The self-confessed fan of Adoor Gopalakrishnan
By Amritha K R | Published: 26th November 2012 09:20 AM |
“I feel like I am part of one big family here,” says film director, script consultant and documentary film maker Martina Luneberg who is here in the city to take part in the Cochin International Film Festival.
Luneberg, who came all the way from Germany to take part in the fest, has previously associated herself with several big and small film festivals across the world, including the Berlin Film Festival and Buenos Aires International Independent Film Festival.
She will coordinate the South American and European film sections at the Cochin International Film Festival. “In Germany, Bollywood mainstream films have a huge fan base.
Through film festivals like the Cochin International Film Festival we will be able to introduce smaller but important films to the people there as well,” says Martina Luneberg who claims to be a huge fan of Adoor Gopalakrishnan and South Indian films.
“There are a lot of beautiful films made here. Gopalakrishnan’s work is amazing. The camera work, the symbols, the language, everything is beautiful in Adoor Gopalakishnan’s movies.
The camera work gives you the feeling that your are being sucked into the character. People are really drawn in by the slowness and the profoundness of his work,” says Luneberg, who is also a fan of Indian film directors like Ritwik Ghatak, Satyajit Ray and even more recent directors like C S Padmakumar.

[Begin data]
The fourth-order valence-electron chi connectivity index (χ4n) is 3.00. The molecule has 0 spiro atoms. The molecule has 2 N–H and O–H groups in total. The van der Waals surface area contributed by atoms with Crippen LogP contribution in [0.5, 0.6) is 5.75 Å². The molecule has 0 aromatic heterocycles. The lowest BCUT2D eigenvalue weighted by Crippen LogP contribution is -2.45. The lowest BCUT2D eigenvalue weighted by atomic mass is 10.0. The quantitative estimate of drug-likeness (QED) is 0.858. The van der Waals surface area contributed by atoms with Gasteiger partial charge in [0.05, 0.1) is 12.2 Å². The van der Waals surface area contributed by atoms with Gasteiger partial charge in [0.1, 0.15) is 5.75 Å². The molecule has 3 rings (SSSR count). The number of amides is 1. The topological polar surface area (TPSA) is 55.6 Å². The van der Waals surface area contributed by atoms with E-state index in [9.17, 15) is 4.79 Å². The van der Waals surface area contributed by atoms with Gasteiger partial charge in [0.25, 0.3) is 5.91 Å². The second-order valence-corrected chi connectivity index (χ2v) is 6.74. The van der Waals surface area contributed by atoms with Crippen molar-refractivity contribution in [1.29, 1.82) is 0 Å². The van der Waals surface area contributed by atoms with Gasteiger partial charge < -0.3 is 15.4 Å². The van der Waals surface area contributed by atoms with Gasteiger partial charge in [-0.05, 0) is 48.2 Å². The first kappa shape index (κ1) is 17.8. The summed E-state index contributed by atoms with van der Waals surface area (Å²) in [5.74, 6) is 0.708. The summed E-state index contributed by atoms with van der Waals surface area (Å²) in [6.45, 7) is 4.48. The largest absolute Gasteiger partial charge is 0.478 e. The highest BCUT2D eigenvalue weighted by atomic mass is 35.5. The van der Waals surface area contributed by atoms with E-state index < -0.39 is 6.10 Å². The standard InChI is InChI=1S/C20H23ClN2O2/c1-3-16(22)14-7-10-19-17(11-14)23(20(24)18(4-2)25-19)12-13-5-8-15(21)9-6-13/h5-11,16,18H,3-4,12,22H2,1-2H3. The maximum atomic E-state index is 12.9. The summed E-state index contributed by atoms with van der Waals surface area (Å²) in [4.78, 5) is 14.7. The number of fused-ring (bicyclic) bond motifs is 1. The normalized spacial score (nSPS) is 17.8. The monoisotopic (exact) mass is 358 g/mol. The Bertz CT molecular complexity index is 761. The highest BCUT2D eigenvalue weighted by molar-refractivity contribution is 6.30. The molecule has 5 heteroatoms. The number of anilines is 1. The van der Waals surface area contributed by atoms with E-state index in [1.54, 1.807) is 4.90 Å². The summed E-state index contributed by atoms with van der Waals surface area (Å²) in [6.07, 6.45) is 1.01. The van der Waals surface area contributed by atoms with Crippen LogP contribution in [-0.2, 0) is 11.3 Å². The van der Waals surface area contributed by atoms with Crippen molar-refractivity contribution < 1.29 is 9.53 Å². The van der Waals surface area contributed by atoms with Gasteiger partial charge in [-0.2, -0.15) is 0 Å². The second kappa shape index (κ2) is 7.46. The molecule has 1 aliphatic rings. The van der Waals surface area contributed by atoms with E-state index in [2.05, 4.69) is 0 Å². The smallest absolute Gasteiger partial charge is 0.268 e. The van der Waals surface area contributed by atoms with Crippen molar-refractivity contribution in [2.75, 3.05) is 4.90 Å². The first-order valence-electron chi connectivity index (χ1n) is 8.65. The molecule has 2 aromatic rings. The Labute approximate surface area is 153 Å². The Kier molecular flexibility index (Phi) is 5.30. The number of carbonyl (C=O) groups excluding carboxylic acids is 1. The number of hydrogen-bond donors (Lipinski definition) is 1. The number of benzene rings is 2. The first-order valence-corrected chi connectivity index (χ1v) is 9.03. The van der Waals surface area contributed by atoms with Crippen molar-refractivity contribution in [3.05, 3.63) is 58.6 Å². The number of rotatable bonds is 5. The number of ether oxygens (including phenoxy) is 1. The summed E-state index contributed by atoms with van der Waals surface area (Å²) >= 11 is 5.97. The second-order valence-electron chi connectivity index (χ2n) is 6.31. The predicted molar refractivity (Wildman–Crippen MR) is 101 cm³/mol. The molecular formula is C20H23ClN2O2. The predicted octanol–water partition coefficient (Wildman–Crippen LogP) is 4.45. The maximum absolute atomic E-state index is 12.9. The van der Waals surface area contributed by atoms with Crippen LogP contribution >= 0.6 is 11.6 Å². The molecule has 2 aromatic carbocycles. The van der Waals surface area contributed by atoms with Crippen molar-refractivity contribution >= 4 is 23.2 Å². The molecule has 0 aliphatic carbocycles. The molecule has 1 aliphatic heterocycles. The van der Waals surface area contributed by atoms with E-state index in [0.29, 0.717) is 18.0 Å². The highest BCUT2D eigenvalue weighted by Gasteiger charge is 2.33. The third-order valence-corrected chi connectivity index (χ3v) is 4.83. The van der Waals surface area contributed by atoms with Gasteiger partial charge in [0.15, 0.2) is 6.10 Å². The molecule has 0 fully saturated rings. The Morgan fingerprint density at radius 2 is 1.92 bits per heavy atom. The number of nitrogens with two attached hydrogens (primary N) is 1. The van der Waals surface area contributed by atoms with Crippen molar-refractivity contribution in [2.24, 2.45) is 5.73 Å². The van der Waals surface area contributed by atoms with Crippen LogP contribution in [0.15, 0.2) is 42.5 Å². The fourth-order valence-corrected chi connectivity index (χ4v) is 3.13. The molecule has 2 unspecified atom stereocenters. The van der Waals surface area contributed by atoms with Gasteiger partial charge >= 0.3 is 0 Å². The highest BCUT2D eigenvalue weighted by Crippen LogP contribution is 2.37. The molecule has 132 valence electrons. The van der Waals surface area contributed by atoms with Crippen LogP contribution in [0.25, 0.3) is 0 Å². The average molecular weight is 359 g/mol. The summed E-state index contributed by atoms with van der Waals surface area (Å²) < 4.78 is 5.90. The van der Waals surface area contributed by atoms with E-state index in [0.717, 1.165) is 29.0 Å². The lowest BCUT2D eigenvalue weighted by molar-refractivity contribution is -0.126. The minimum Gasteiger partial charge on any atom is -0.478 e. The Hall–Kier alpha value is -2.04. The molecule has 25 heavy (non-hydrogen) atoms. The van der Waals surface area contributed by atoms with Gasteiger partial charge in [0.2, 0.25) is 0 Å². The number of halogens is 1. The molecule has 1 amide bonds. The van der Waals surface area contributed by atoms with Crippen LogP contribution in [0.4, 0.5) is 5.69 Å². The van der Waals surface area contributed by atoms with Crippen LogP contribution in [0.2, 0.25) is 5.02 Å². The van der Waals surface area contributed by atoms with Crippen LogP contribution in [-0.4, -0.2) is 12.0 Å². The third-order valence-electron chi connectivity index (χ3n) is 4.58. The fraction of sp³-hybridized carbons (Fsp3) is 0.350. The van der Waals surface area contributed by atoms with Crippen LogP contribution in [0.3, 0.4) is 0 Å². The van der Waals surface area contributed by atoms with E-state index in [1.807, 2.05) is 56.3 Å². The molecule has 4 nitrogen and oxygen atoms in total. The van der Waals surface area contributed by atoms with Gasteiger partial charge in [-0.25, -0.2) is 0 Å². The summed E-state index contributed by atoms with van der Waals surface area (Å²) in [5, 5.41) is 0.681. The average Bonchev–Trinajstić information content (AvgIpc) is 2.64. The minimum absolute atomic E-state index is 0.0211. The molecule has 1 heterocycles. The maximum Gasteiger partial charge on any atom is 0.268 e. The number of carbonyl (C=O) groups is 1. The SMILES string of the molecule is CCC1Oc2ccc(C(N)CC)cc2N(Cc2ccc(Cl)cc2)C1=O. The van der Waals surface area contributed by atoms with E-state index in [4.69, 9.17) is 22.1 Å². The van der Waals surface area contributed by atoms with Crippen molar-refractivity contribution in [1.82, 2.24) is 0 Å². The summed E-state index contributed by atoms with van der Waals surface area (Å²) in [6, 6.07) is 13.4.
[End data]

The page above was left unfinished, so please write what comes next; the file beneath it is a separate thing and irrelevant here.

Music is another aspect that draws her towards Indian movies. However , Martina Luneberg confesses that she is not a great fan of mainstream movies.
“But that goes for movies from everywhere. I don’t like mainstream movies anywhere be it European or South-American or Indian.
When it comes to movies, I like those that are politically conscious, which offer social criticism, be it dictatorship in South America or homosexuality in Brazil.
I like movies that talk about actual condition,” says Luneberg. In fact, more and more people are now drawn towards documentary movies as against feature films owing to the former’s capacity to showcase real life, she says.
“Real life often has a lot of stories in itself. This is where documentary comes in. Another reason for the preference for documentary movies could be the cost factor.
Since documentaries are much more economical than feature films, films from a number of poorer countries are documentaries,” she says.
Apart from some selected documentaries and films from various film festivals, Martina Luneberg plans to showcase documentaries on famous film makers like Roman Polanski and Woody Allen at the festival.
There will also be training sessions on documentaries for budding film makers. Luneberg has a word of advise for budding documentary makers.
“Don’t make your documentaries boring. Know what you need to say or the one question that you want to answer in the documentary. Be clear about. Don’t repeat the same things,” says Martina.